After the Florida school shooting, it's no wonder the youth are turning to protest

After the surviving teenagers of America’s latest fatal school shooting have spoken out about gun control, David Barnett looks at why throughout history, it’s been young people who have paved the way for meaningful change

David Barnett
Friday 23 February 2018 19:25 GMT
Students rally for gun control in the wake of the Marjory Stoneman Douglas High School massacre
Students rally for gun control in the wake of the Marjory Stoneman Douglas High School massacre (Reuters)

Commit these names to memory, because you’re going to need them.

Alyssa Alhadeff. Scott Beigel. Martin Duque Anguiano. Nicholas Dworet. Aaron Feis. Jaime Guttenberg. Chris Hixon. Luke Hoyer. Cara Loughran. Gina Montalto. Joaquin Oliver. Alaina Petty. Meadow Pollack. Helena Ramsay. Alex Schachter. Carmen Schentrup. Peter Wang.

The students and their teachers and coaches who died on Wednesday 14 February at Marjory Stoneman Douglas High School in Parkland, Florida. You’ll need to remember the date and place as well. Because your children, and your grandchildren, will be studying them in their history lessons.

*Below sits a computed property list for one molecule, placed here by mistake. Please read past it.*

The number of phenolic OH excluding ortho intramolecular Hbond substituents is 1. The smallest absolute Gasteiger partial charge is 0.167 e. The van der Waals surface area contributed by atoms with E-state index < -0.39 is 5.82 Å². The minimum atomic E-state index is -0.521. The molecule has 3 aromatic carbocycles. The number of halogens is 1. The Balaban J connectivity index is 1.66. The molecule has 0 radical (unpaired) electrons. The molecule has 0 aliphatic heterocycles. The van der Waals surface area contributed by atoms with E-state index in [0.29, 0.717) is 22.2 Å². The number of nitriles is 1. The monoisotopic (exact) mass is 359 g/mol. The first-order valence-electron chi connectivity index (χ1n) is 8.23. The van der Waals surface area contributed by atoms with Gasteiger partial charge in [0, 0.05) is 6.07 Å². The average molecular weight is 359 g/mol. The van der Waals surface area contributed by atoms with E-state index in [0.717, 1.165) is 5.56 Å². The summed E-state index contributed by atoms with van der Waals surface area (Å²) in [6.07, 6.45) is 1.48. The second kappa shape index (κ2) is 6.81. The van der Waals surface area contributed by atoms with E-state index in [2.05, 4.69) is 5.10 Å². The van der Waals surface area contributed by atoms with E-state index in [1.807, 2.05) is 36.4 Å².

But not just the names of those who died at the hands of 19-year-old Nikolas Jacob Cruz. The names of those who survived, who spoke out, who set in motion the chain of events which we will look back upon and realise we were living through history.

Names such as Emma Gonzalez, one of the survivors of the shooting, whose quietly fierce speech decrying President Donald Trump and US lawmakers for their close associations with the National Rifle Association galvanised thousands of young Americans to do what had almost become unthinkable: demand gun control, and the end of the widespread carnage wrought on the children of the Land of the Free by the ubiquity of high-powered firearms.

Within a week of the shootings, rallies were being held, driven by young people. School and college walkouts are scheduled for 24 March, which will include a march on Washington, and 20 April, the 19th anniversary of the Columbine school massacre.

If you think that this means nothing, that it’s just a bunch of kids letting off steam, that it’ll amount to precisely zero, then you’re a fool. If you’re one of those who has publicly decried these young people, who has spread fake news claiming them to be actors, or brainwashed by the left, then you’re a monster. If you were sitting in the Florida House of Representatives in Tallahassee on 20 February, just six days after the shooting, and you voted to reject the bill to ban assault weapons, then expect to see your names as a footnote in the history books, too. But for all the wrong reasons.